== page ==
The city's homeless population climbed up to 67,810 in 2014, according to a new national homelessness survey.
The Times reported the 7 percent uptick today, drawing from the Department of Housing and Urban Development's 2014 Annual Homeless Assessment Report to Congress [pdf]. In 2013, that same study reported a homeless population of 64,060, which marked a troubling 13 percent increase from 2012. Statewide, New York experienced the largest homeless population increase, followed by Massachusetts, and on a single night in January, one in five homeless people in the country could be found in either New York City or Los Angeles.
The report also found New York State experienced a 3.8 percent spike in homeless families last year, and 7.5 percent spike in chronically homeless individuals. The state did see a 45 percent drop in its number of homeless veterans, which was the largest decrease in that category nationwide—this may be a sign that increased efforts from the Obama administration (as well as state and local governments) is paying off.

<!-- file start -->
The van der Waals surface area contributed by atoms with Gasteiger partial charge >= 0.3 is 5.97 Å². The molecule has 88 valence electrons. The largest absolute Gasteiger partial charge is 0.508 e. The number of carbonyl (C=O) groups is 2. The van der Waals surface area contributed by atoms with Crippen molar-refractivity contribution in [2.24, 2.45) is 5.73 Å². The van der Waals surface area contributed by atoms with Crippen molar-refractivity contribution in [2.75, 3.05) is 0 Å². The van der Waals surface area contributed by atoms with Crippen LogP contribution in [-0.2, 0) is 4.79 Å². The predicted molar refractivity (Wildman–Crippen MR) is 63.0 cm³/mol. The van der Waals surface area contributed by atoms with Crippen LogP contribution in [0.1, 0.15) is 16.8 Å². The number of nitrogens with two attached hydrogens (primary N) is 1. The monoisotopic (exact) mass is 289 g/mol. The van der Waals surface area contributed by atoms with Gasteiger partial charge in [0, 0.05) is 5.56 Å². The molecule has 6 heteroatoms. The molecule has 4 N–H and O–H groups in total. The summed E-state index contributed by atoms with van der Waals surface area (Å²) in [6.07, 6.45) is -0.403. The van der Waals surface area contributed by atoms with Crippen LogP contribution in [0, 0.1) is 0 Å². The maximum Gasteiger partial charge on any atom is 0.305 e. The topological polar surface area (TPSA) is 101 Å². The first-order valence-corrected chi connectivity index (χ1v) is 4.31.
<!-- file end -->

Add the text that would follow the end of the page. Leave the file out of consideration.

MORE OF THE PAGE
The government's study was conducted in January, and does not primarily reflect homelessness numbers under the de Blasio administration. The mayor has attempted to reduce the city's homeless population during his first year in office, proposing measures that would decrease rents on units used by the homeless, among other rental-assistance programs.
According to the report, New York has seen a 29 percent spike in homelessness since 2007.